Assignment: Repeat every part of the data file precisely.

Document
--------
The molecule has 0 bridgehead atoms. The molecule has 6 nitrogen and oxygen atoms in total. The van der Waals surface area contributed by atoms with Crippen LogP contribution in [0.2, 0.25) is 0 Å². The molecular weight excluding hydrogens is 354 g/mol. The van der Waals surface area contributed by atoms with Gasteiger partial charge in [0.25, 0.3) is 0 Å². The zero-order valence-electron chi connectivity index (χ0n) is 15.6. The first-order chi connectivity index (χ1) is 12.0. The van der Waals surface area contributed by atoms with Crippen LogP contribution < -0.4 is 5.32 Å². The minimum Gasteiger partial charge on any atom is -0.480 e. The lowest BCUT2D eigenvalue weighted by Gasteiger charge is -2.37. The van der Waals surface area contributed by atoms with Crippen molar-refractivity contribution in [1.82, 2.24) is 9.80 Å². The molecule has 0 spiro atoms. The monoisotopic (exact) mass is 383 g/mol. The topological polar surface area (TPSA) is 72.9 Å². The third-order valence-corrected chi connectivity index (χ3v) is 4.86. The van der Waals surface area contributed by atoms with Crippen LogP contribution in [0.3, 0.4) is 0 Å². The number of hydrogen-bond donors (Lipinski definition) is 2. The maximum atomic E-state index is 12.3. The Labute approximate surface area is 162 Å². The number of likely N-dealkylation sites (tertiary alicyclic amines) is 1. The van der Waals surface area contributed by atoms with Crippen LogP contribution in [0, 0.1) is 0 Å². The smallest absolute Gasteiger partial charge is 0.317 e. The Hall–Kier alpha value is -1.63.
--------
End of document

The molecule has 0 bridgehead atoms. The molecule has 6 nitrogen and oxygen atoms in total. The van der Waals surface area contributed by atoms with Crippen LogP contribution in [0.2, 0.25) is 0 Å². The molecular weight excluding hydrogens is 354 g/mol. The van der Waals surface area contributed by atoms with Gasteiger partial charge in [0.25, 0.3) is 0 Å². The zero-order valence-electron chi connectivity index (χ0n) is 15.6. The first-order chi connectivity index (χ1) is 12.0. The van der Waals surface area contributed by atoms with Crippen LogP contribution < -0.4 is 5.32 Å². The minimum Gasteiger partial charge on any atom is -0.480 e. The lowest BCUT2D eigenvalue weighted by Gasteiger charge is -2.37. The van der Waals surface area contributed by atoms with Crippen molar-refractivity contribution in [1.82, 2.24) is 9.80 Å². The molecule has 0 spiro atoms. The monoisotopic (exact) mass is 383 g/mol. The topological polar surface area (TPSA) is 72.9 Å². The third-order valence-corrected chi connectivity index (χ3v) is 4.86. The van der Waals surface area contributed by atoms with Crippen LogP contribution in [0.3, 0.4) is 0 Å². The number of hydrogen-bond donors (Lipinski definition) is 2. The maximum atomic E-state index is 12.3. The Labute approximate surface area is 162 Å². The number of likely N-dealkylation sites (tertiary alicyclic amines) is 1. The van der Waals surface area contributed by atoms with Crippen LogP contribution in [0, 0.1) is 0 Å². The smallest absolute Gasteiger partial charge is 0.317 e. The Hall–Kier alpha value is -1.63.